Penn State reaffirms support as DACA future remains unknown

UNIVERSITY PARK, Pa – In recent weeks, Congress failed to pass a new bipartisan immigration plan that addresses the Deferred Action for Childhood Arrivals (DACA) program. The program’s future remains unclear, as a series of government efforts and bills to find a permanent legislative solution for DACA have been ineffective. DACA, in the past, has provided an avenue for certain immigrants who were brought to the country as children to remain in the U.S. 

Penn State is aware that the unknown and time-sensitive nature of this issue – and its potential impact for those on our campuses and across the country – is concerning for many in the University community, and its leadership has been actively advocating on behalf of students. As this critical issue unfolds, Penn State will continue to monitor this situation closely and provide resources for students. The Center for Immigrants’ Rights Clinic within Penn State Law also offers resources.

“Penn State will remain actively engaged, as we have been for more than a year, to support a permanent legislative solution that will allow all DACA beneficiaries to maintain their current status and complete their degrees,” said Penn State President Eric Barron. “As I have expressed many times, every student at this University has earned the right to be here based on their academic talent and hard work. Penn State is committed to fostering a diverse and inclusive environment that provides all students with equal opportunities to a world-class education regardless of their country of origin or nationality.”

In September 2017, the Department of Homeland Security announced that DACA would be phased out beginning in March 2018. In January, a federal district court in California temporarily blocked efforts to end DACA and ordered the Department of Homeland Security to resume receiving DACA renewal applications from those already in the program. In February, a federal district court in New York issued a similar nationwide injunction. The Department of Justice has since appealed the rulings to the Supreme Court, and the March expiration date has been temporarily delayed.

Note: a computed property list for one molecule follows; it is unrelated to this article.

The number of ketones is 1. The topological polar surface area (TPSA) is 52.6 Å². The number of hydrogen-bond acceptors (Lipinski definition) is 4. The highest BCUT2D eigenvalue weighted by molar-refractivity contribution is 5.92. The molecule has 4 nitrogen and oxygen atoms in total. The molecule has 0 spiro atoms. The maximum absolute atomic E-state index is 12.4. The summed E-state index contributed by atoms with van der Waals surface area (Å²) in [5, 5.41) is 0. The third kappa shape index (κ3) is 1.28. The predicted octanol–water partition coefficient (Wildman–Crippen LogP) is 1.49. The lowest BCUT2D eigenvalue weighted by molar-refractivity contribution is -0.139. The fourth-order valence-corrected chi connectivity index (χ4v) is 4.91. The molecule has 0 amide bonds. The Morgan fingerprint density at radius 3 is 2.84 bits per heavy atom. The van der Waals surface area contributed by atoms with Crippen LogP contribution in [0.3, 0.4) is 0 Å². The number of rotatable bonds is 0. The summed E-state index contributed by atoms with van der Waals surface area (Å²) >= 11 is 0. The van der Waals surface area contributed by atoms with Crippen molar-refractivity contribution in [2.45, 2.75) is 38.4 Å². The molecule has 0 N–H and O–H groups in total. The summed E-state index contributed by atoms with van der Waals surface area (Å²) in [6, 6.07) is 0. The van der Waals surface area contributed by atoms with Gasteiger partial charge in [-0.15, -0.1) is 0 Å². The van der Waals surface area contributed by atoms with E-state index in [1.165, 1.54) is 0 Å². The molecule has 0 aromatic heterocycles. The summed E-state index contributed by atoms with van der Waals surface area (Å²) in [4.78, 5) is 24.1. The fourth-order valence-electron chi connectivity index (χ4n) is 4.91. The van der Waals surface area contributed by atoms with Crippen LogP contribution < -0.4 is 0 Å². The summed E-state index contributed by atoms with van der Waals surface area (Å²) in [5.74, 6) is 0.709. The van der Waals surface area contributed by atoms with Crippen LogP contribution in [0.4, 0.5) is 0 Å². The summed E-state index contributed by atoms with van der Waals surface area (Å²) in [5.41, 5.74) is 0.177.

Ultimately, Congress is responsible for finding a permanent legislative solution for the nearly 800,000 current DACA recipients. During the week of Feb. 14, the U.S. Senate debated numerous proposals surrounding immigration including DACA. Unfortunately, no proposal garnered the necessary votes to pass. Some senators have pledged to introduce new bills that would create a pathway to citizenship for undocumented immigrants. It’s also a possibility that immigration topics (like DACA and border wall funding) may be part of upcoming negotiations to avoid a federal government shutdown by March 23. 

“Over the past 15 months, Penn State leaders – frequently partnering with other universities and higher education organizations – have formally petitioned Congress several times to address DACA and ensure that students across the country can continue to be outstanding contributors to our universities, communities and country,” said Zack Moore, vice president for Government and Community Relations. “We know this topic is concerning for many, and the University has strived to maintain an open line of communication with our community regarding our advocacy efforts and the resources available to students, faculty and staff.”

As part of ongoing advocacy activity at the state and federal levels, Penn State:

“As educational leaders, we are committed to providing equal opportunity for all students to pursue their learning and life goals. Providing a permanent legal solution for these individuals is both a moral imperative and a national necessity if our nation is to live up to the ideals we espouse. As a country, we should not break the promise made to DACA participants, and we should not tarnish the bright American promise of opportunity,” states a letter to Congress from Penn State and other Association of American Universities members in September 2017.   

As the federal government works toward a resolution on DACA, Penn State, as stated previously, will continue to provide resources to support students, faculty and staff:

For the latest updates related to this important topic and its potential impact on the University community, visit news.psu.edu.

Last Updated February 22, 2018